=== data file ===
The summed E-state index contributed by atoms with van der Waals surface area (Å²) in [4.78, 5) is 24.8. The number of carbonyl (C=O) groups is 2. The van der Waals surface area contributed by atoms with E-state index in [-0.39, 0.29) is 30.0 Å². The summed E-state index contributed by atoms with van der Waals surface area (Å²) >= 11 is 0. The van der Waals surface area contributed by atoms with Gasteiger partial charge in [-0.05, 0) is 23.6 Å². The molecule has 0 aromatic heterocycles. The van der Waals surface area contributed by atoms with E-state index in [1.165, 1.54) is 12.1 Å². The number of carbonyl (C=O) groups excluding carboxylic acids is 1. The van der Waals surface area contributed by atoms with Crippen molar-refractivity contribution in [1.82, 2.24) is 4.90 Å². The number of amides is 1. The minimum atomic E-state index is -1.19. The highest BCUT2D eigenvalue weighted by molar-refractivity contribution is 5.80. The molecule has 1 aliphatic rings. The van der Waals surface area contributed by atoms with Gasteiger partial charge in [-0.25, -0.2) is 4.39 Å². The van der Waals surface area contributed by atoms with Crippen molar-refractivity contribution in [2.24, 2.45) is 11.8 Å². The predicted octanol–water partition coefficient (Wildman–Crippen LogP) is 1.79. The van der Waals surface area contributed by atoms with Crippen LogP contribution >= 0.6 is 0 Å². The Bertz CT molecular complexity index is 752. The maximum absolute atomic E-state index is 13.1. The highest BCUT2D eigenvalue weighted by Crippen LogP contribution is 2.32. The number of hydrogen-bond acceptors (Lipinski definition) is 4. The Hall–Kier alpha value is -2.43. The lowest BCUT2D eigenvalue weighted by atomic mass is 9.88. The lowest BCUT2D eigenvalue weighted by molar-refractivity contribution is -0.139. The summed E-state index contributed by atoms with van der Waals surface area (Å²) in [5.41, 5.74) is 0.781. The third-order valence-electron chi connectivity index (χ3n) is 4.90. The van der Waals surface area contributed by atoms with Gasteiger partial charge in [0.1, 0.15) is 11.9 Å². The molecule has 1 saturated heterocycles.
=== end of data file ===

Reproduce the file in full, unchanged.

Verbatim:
The summed E-state index contributed by atoms with van der Waals surface area (Å²) in [4.78, 5) is 24.8. The number of carbonyl (C=O) groups is 2. The van der Waals surface area contributed by atoms with E-state index in [-0.39, 0.29) is 30.0 Å². The summed E-state index contributed by atoms with van der Waals surface area (Å²) >= 11 is 0. The van der Waals surface area contributed by atoms with Gasteiger partial charge in [-0.05, 0) is 23.6 Å². The molecule has 0 aromatic heterocycles. The van der Waals surface area contributed by atoms with E-state index in [1.165, 1.54) is 12.1 Å². The number of carbonyl (C=O) groups excluding carboxylic acids is 1. The van der Waals surface area contributed by atoms with Crippen molar-refractivity contribution in [1.82, 2.24) is 4.90 Å². The number of amides is 1. The minimum atomic E-state index is -1.19. The highest BCUT2D eigenvalue weighted by molar-refractivity contribution is 5.80. The molecule has 1 aliphatic rings. The van der Waals surface area contributed by atoms with Gasteiger partial charge in [-0.25, -0.2) is 4.39 Å². The van der Waals surface area contributed by atoms with Crippen molar-refractivity contribution in [2.24, 2.45) is 11.8 Å². The predicted octanol–water partition coefficient (Wildman–Crippen LogP) is 1.79. The van der Waals surface area contributed by atoms with Crippen LogP contribution >= 0.6 is 0 Å². The Bertz CT molecular complexity index is 752. The maximum absolute atomic E-state index is 13.1. The highest BCUT2D eigenvalue weighted by Crippen LogP contribution is 2.32. The number of hydrogen-bond acceptors (Lipinski definition) is 4. The Hall–Kier alpha value is -2.43. The lowest BCUT2D eigenvalue weighted by atomic mass is 9.88. The lowest BCUT2D eigenvalue weighted by molar-refractivity contribution is -0.139. The summed E-state index contributed by atoms with van der Waals surface area (Å²) in [5.41, 5.74) is 0.781. The third-order valence-electron chi connectivity index (χ3n) is 4.90. The van der Waals surface area contributed by atoms with Gasteiger partial charge in [0.1, 0.15) is 11.9 Å². The molecule has 1 saturated heterocycles.